The members of the expedition made use of different books according to their tastes and to the time available; but it was noticeable how often one title would make the rounds of the mess, largely as a result of conversations at table. Such a book was for instance Grimmelshausen’s Simplizissimus, given to us by Dr W. Meinardus, and which was very popular. I myself preferred historical and political works, and explain my taste by the fact that such books were most likely to remind me of the rest of the world and help me to keep in touch with human affairs, and so better retain a sense of proportion about our own activities. Apart from H. v. Treitschke’s works, which I read from cover to cover, I was particularly impressed by Carlyle’s Frederick the Great, which subsequently circulated round the mess. Vanhöffen gave his attention to the Challenger volumes, and when he had finished those, moved on to Petermann’s Mitteilungen, which had been given to us by Herr Perthes in Gotha. Other people preferred philosophical works, thus confirming the view once expressed to me by the former President of the Berlin Geographical Society, Herr Dr W. Reiss, that the infinite calm of the polar ice provided the best atmosphere and the greatest leisure to reading philosophy. After our experiences in the Antarctic though, I for one must express my aversion to such literature, for those who indulged in it were so drawn towards moods of brooding and introspection as to be quite hopeless as colleagues and for that matter useless to themselves. And since no-one can expel the idea of fate totally from his mind, least of all in the polar ice, where one is perpetually up against the relentless pressure of nature, this would lead to a deal of deleterious self-torment, so that I often felt considerable relief when the philosophical phase had run its course.
p. 218: used Meyer’s lexicon to figure out how to construct oil-lamps.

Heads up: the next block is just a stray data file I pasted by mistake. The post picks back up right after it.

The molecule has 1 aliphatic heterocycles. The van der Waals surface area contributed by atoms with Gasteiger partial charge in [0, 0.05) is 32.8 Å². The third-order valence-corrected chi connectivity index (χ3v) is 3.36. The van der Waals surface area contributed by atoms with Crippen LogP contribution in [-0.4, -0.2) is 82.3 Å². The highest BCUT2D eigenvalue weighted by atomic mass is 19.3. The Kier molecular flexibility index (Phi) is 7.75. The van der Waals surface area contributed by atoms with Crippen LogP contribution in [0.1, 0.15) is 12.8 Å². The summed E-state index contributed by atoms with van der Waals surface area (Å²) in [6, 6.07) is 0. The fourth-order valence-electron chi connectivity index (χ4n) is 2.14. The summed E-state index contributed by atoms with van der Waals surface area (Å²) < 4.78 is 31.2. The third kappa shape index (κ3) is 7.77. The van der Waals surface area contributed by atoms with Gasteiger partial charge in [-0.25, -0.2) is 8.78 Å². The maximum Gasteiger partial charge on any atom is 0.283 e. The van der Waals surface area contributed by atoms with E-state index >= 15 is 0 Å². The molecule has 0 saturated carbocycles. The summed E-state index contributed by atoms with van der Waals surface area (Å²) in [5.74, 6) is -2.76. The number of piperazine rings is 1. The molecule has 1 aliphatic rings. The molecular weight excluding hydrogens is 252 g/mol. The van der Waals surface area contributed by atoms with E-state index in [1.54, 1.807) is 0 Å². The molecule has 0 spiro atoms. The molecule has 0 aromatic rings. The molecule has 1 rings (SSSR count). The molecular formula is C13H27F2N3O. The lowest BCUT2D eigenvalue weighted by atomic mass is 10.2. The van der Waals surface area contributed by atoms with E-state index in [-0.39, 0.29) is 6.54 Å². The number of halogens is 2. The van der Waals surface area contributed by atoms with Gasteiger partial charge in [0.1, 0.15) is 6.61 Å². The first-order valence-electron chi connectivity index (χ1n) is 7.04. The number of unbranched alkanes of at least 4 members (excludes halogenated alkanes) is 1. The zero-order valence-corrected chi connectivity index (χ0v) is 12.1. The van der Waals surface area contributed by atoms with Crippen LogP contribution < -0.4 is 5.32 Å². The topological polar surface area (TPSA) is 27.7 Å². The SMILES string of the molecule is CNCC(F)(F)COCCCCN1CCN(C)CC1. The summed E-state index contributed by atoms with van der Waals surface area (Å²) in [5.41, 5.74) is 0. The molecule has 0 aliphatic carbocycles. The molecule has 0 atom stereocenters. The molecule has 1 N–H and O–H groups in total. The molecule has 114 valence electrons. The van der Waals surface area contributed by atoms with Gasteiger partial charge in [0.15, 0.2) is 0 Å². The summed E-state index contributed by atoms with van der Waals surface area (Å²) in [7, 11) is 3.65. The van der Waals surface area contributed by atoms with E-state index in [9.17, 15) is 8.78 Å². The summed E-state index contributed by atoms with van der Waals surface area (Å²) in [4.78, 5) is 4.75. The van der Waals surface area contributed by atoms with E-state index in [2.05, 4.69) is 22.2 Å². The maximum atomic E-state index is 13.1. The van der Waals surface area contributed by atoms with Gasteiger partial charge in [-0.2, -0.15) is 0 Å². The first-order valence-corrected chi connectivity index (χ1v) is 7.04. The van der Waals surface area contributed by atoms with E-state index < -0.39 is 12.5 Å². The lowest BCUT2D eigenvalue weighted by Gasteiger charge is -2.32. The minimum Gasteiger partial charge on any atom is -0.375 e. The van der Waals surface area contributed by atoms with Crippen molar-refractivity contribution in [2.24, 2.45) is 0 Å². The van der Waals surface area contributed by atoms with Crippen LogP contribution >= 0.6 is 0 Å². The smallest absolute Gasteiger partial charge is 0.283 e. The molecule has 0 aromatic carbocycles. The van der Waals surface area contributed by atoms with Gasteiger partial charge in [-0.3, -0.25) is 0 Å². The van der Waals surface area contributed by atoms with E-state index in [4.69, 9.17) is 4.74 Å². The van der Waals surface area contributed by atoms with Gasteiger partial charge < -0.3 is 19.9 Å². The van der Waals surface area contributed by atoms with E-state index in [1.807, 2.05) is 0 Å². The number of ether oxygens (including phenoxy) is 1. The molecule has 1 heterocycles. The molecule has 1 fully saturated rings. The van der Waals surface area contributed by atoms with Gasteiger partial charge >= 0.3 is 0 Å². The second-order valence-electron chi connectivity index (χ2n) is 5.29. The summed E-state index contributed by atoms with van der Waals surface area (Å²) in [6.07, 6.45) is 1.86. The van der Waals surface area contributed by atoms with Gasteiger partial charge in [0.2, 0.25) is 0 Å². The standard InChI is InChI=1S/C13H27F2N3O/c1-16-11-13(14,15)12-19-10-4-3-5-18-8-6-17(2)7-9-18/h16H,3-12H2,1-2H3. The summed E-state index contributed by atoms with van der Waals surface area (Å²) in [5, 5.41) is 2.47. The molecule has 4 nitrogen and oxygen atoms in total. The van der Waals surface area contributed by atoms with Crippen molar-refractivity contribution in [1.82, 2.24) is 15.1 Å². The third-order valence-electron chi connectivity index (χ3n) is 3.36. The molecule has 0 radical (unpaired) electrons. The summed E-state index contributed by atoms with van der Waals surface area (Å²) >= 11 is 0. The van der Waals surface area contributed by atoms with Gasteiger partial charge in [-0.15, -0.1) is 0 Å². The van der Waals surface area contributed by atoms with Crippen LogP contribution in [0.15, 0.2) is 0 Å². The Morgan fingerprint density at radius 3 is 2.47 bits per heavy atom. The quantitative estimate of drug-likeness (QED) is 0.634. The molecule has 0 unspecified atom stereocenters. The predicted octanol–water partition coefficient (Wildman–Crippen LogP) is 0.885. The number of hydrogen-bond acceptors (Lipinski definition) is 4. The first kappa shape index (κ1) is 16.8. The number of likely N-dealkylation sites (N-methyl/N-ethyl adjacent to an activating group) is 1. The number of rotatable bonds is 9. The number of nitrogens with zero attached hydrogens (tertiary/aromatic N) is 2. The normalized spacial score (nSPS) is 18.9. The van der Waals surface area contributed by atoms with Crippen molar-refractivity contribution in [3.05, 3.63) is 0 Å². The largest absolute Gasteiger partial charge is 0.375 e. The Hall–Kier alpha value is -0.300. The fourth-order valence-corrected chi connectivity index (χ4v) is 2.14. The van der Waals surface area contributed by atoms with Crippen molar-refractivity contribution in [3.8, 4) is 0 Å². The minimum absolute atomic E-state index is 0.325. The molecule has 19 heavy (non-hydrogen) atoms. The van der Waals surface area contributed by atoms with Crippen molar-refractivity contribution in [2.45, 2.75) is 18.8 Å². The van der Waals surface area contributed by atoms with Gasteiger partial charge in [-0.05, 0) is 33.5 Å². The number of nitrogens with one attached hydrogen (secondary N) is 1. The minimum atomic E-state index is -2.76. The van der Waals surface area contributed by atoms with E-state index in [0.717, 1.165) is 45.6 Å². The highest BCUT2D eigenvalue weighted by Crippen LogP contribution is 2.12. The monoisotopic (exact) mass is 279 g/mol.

p. 223-24: During the days we spent discussing these plans for the spring I took the opportunity of re-reading the accounts of our predecessors in the South Polar Regions in order to refresh my mind with whatever earlier explorers had had to say about the nature of the place and how they had come to terms with it. Of course I was already familiar with all these works by Ross, Dumont d’Urville, Wilkes, Weddell and Biscoe, and the more recent ones by Borchgrevink, Bernacchi and Dr Cook. It was substantially due to the generosity of Geheimrat v. Neumayer that we had all these on board, and I must say that of all the different things I read while I was there, nothing was so stimulating as these works on the South Polar Region itself. Other members of the expedition took the view that it was precisely because of where they were that they had no desire to read about it. There was quite enough of it on view all round them. In my case it was different. Reading such works in precisely such surroundings gave me renewed pleasure, and I read them all once more from cover to cover. The inspiration I received from them was tremendous, not simply because I was able really to get to know everything these explorers did and how they managed, and how to put a proper value on it, but also because it enabled me to judge our own situation more fairly.